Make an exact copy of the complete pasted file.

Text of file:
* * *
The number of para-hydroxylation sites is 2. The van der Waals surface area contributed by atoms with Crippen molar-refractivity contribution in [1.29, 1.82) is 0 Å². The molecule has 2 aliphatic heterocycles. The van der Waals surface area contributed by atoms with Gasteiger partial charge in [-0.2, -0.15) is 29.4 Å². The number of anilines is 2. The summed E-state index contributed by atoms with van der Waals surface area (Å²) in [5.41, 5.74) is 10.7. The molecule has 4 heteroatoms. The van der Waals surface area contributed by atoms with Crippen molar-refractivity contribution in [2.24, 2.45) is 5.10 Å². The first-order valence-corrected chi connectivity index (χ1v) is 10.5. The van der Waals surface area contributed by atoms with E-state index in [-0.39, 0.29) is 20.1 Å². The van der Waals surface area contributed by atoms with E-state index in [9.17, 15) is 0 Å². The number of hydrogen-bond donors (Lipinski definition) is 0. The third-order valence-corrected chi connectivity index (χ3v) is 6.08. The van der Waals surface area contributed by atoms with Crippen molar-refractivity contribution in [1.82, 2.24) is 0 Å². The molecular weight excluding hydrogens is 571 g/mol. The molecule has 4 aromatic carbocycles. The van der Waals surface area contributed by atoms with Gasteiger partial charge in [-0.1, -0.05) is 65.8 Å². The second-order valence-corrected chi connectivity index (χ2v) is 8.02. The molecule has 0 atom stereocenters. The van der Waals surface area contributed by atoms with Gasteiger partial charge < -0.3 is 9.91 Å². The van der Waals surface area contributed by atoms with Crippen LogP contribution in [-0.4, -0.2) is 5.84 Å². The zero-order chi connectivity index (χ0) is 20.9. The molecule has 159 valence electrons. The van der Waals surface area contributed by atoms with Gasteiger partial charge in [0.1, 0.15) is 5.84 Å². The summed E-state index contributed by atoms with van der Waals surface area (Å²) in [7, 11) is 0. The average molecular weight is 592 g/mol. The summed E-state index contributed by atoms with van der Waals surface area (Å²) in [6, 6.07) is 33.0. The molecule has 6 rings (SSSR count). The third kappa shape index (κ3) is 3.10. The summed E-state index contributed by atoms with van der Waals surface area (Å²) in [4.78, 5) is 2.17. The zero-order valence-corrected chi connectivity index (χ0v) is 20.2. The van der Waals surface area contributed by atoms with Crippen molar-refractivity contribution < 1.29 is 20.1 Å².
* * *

The number of para-hydroxylation sites is 2. The van der Waals surface area contributed by atoms with Crippen molar-refractivity contribution in [1.29, 1.82) is 0 Å². The molecule has 2 aliphatic heterocycles. The van der Waals surface area contributed by atoms with Gasteiger partial charge in [-0.2, -0.15) is 29.4 Å². The number of anilines is 2. The summed E-state index contributed by atoms with van der Waals surface area (Å²) in [5.41, 5.74) is 10.7. The molecule has 4 heteroatoms. The van der Waals surface area contributed by atoms with Crippen molar-refractivity contribution in [2.24, 2.45) is 5.10 Å². The first-order valence-corrected chi connectivity index (χ1v) is 10.5. The van der Waals surface area contributed by atoms with E-state index in [-0.39, 0.29) is 20.1 Å². The van der Waals surface area contributed by atoms with E-state index in [9.17, 15) is 0 Å². The number of hydrogen-bond donors (Lipinski definition) is 0. The third-order valence-corrected chi connectivity index (χ3v) is 6.08. The van der Waals surface area contributed by atoms with Crippen molar-refractivity contribution in [1.82, 2.24) is 0 Å². The molecular weight excluding hydrogens is 571 g/mol. The molecule has 4 aromatic carbocycles. The van der Waals surface area contributed by atoms with Gasteiger partial charge in [-0.1, -0.05) is 65.8 Å². The second-order valence-corrected chi connectivity index (χ2v) is 8.02. The molecule has 0 atom stereocenters. The van der Waals surface area contributed by atoms with Gasteiger partial charge < -0.3 is 9.91 Å². The van der Waals surface area contributed by atoms with Crippen LogP contribution in [-0.4, -0.2) is 5.84 Å². The zero-order chi connectivity index (χ0) is 20.9. The molecule has 159 valence electrons. The van der Waals surface area contributed by atoms with Gasteiger partial charge in [0.1, 0.15) is 5.84 Å². The summed E-state index contributed by atoms with van der Waals surface area (Å²) in [7, 11) is 0. The average molecular weight is 592 g/mol. The summed E-state index contributed by atoms with van der Waals surface area (Å²) in [6, 6.07) is 33.0. The molecule has 6 rings (SSSR count). The third kappa shape index (κ3) is 3.10. The summed E-state index contributed by atoms with van der Waals surface area (Å²) in [4.78, 5) is 2.17. The zero-order valence-corrected chi connectivity index (χ0v) is 20.2. The van der Waals surface area contributed by atoms with Crippen molar-refractivity contribution < 1.29 is 20.1 Å².